The new Google Play: We've come a long way, baby

The Android Market website, circa Feb. 2011

For better or for worse, Google does what Google does — we're going to have to adapt

I'm seeing a lot of hate about the new Google Play web redesign. It seems like no matter what Google does with it, haters gonna hate, and Google can't please everyone. We get it — change is not always a good thing, and it makes people uncomfortable. But love it or hate it, it's here and you're stuck with it.

The biggest complaints I'm hearing are about permissions, the "My apps" list, and filtering reviews by device. Now I don't claim to know why Google does the things it does, but to me there's an easy explanation about each of these changes. I like the easy explanation, because usually, it's also the right explanation. Occam's Razor and all that.

Hit the break, let's talk.

App permissions

They're still there, big as life. In fact, I think they are done better. (And I'm not alone.) When you install an app from your phone, you have to look at them and acknowledge them before you can install. The web store should be no different. Want to see them? Click the install button and read. The only thing that's changed here is the placement, and that they look about a million times better with the new UI. And now you're forced to see them.

My apps

Think of the Google Play website as an aggregation of all your Google Play content in one big, messy place. It's not the place to see what's installed on each device, because you have a device with its own Play store app and library to tell you what's on it. The Library of Congress catalogs every book, but it doesn't tell you what's on the shelf at your local public library.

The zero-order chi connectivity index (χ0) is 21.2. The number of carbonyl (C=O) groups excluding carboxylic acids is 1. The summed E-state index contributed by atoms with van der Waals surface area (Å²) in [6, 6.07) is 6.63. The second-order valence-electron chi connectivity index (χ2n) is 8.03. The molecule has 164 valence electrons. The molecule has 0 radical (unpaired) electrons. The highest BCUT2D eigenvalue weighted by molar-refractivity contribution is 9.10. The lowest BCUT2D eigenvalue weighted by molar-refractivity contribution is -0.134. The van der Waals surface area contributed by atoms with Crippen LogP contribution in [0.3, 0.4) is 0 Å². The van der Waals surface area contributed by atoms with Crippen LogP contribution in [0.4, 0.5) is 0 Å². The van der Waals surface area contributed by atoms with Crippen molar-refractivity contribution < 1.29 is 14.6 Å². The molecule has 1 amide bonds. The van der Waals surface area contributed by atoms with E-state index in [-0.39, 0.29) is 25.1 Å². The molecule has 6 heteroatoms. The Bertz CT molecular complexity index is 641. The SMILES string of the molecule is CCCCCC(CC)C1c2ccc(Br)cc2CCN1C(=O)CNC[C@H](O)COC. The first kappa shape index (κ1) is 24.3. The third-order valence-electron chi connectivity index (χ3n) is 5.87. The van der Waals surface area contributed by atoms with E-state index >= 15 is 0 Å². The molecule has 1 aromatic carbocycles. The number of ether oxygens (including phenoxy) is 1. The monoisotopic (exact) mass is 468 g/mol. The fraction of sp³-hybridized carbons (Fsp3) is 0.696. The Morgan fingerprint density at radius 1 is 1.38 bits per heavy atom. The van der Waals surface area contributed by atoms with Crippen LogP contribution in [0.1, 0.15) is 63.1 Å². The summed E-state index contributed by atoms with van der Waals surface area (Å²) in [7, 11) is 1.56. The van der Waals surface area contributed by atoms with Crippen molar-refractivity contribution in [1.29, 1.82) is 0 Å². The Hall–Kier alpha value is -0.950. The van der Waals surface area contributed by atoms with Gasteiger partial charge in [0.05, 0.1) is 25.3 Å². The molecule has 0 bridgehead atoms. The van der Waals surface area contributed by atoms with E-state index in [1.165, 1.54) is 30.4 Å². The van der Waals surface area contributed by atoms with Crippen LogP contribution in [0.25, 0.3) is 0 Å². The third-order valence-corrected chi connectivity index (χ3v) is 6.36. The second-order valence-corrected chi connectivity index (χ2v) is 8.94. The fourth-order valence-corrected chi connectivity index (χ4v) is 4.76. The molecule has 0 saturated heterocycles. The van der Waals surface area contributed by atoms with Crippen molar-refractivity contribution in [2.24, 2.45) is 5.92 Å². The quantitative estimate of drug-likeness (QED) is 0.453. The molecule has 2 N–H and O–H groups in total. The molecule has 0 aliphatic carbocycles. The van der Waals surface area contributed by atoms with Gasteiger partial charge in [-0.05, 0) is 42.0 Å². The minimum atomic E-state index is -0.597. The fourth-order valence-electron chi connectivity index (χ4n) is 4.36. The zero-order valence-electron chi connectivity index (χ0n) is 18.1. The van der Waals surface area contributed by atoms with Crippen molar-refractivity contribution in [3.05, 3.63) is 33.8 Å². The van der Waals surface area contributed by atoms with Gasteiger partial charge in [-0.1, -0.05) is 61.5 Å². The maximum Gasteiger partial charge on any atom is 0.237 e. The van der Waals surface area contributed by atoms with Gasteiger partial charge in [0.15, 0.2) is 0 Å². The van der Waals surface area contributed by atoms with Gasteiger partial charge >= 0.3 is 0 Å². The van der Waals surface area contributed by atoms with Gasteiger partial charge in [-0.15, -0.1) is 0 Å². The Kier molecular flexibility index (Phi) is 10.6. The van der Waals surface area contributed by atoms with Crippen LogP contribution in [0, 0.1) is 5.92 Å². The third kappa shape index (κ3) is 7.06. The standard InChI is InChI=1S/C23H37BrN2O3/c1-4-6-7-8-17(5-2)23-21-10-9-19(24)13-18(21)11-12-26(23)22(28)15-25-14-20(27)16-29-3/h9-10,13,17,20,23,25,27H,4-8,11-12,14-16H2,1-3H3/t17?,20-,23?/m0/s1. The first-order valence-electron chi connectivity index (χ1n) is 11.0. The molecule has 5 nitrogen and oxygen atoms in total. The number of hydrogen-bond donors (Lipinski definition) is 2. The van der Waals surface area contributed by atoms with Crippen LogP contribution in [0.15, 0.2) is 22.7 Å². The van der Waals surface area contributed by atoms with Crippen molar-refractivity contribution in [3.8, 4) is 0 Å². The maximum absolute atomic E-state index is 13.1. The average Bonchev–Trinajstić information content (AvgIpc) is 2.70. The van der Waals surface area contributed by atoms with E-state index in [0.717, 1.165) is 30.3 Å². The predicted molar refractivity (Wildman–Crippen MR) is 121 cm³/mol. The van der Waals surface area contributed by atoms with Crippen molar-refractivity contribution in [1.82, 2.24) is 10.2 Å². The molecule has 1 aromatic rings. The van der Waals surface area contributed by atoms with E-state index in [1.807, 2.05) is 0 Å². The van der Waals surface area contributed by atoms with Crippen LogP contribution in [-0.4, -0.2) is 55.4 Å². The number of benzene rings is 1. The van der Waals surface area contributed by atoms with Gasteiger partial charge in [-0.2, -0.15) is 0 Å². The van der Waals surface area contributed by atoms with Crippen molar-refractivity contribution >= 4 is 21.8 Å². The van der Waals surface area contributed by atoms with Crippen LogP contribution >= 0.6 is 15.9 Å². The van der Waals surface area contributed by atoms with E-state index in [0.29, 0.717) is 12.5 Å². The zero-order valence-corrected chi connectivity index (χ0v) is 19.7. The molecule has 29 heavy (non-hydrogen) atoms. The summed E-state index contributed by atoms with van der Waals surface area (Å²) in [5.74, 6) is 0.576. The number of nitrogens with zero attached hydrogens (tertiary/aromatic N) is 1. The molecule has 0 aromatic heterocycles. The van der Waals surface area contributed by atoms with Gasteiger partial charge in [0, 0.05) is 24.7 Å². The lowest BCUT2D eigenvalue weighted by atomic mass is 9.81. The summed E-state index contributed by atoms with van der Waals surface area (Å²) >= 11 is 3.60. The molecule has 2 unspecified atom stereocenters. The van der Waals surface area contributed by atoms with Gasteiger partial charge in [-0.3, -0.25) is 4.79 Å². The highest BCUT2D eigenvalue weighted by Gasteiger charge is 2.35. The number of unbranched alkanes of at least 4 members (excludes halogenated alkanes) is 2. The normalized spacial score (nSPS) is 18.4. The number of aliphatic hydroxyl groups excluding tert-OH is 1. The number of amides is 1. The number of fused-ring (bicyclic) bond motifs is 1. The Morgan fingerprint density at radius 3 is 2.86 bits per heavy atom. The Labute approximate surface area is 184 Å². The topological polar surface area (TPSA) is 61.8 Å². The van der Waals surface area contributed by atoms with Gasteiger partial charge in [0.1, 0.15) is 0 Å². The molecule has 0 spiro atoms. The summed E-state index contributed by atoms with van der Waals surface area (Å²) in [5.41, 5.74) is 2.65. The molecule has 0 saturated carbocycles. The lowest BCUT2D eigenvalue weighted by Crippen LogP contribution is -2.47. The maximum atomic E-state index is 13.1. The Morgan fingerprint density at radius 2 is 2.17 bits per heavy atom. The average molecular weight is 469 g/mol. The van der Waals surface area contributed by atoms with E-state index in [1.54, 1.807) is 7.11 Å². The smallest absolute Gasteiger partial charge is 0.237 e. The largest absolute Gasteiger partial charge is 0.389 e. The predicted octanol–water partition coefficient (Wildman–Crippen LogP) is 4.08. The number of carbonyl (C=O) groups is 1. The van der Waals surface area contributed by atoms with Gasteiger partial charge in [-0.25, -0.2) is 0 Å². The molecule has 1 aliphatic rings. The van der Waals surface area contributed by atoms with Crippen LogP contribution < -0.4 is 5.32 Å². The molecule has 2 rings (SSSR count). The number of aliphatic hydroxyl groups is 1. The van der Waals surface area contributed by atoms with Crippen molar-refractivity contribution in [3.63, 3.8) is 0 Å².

Need to know what's installed on your phone, or you want to remove an app from your local library? Pick up your phone, tap the Google Play icon and do it. You don't like it, or think it's a step backwards -- I hear you, but there isn't anything we can do about it. It's Google's baby, and this is what we have to do. Feel free to complain to Google about it, and maybe it'll do something to change it. Or not. Things work well in this new form.

Filtering reviews by device

I don't think you're ever going to get this one back. No matter how helpful you think it was to have (and often it was very helpful), it's ultimately up to the developers to make sure their app runs well on particular devices. There's a function in the Play store developer dashboard to exclude certain devices from seeing your app in Google Play. If your app doesn't work well with a specific device, use that option and block it. Developers also have the ability to filter reviews by device in the dashboard, so they can see what's what.

Since Android 4.0 the APIs are pretty unified, and an app written correctly should work across all devices. If it doesn't, the developer needs to sort it out. A bad review shouldn't be device specific.

Of course, a lot of times they are pretty bad on one particular device. Google has now put that ball squarely in the app developers' court.

The bottom line

But you just might find, you get what you need.

Jerry Hildenbrand
Senior Editor — Google Ecosystem

Jerry is an amateur woodworker and struggling shade tree mechanic. There's nothing he can't take apart, but many things he can't reassemble. You'll find him writing and speaking his loud opinion on Android Central and occasionally on Twitter.